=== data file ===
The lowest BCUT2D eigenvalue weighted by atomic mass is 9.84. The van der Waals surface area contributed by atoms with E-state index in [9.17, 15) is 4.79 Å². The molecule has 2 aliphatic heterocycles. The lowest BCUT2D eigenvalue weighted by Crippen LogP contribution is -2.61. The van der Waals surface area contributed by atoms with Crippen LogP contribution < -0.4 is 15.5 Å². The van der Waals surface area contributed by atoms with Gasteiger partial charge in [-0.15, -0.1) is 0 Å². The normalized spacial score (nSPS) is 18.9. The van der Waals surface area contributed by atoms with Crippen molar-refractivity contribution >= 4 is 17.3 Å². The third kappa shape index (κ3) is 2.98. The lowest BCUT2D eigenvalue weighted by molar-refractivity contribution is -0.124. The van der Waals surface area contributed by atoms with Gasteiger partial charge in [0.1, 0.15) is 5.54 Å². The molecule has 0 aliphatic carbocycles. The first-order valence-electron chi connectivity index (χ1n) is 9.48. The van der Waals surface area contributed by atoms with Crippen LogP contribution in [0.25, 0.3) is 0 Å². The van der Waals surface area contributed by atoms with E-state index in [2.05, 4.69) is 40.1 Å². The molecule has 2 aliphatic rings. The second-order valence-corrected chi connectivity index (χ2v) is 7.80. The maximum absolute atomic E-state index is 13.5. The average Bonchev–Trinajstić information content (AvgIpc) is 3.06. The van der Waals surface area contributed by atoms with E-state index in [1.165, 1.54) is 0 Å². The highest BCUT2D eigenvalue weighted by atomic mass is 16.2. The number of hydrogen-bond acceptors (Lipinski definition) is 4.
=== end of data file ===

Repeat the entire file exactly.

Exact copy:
The lowest BCUT2D eigenvalue weighted by atomic mass is 9.84. The van der Waals surface area contributed by atoms with E-state index in [9.17, 15) is 4.79 Å². The molecule has 2 aliphatic heterocycles. The lowest BCUT2D eigenvalue weighted by Crippen LogP contribution is -2.61. The van der Waals surface area contributed by atoms with Crippen LogP contribution < -0.4 is 15.5 Å². The van der Waals surface area contributed by atoms with Gasteiger partial charge in [-0.15, -0.1) is 0 Å². The normalized spacial score (nSPS) is 18.9. The van der Waals surface area contributed by atoms with Crippen molar-refractivity contribution >= 4 is 17.3 Å². The third kappa shape index (κ3) is 2.98. The lowest BCUT2D eigenvalue weighted by molar-refractivity contribution is -0.124. The van der Waals surface area contributed by atoms with Gasteiger partial charge in [0.1, 0.15) is 5.54 Å². The molecule has 0 aliphatic carbocycles. The first-order valence-electron chi connectivity index (χ1n) is 9.48. The van der Waals surface area contributed by atoms with Crippen LogP contribution in [0.25, 0.3) is 0 Å². The van der Waals surface area contributed by atoms with E-state index in [2.05, 4.69) is 40.1 Å². The molecule has 2 aliphatic rings. The second-order valence-corrected chi connectivity index (χ2v) is 7.80. The maximum absolute atomic E-state index is 13.5. The average Bonchev–Trinajstić information content (AvgIpc) is 3.06. The van der Waals surface area contributed by atoms with E-state index in [1.165, 1.54) is 0 Å². The highest BCUT2D eigenvalue weighted by atomic mass is 16.2. The number of hydrogen-bond acceptors (Lipinski definition) is 4.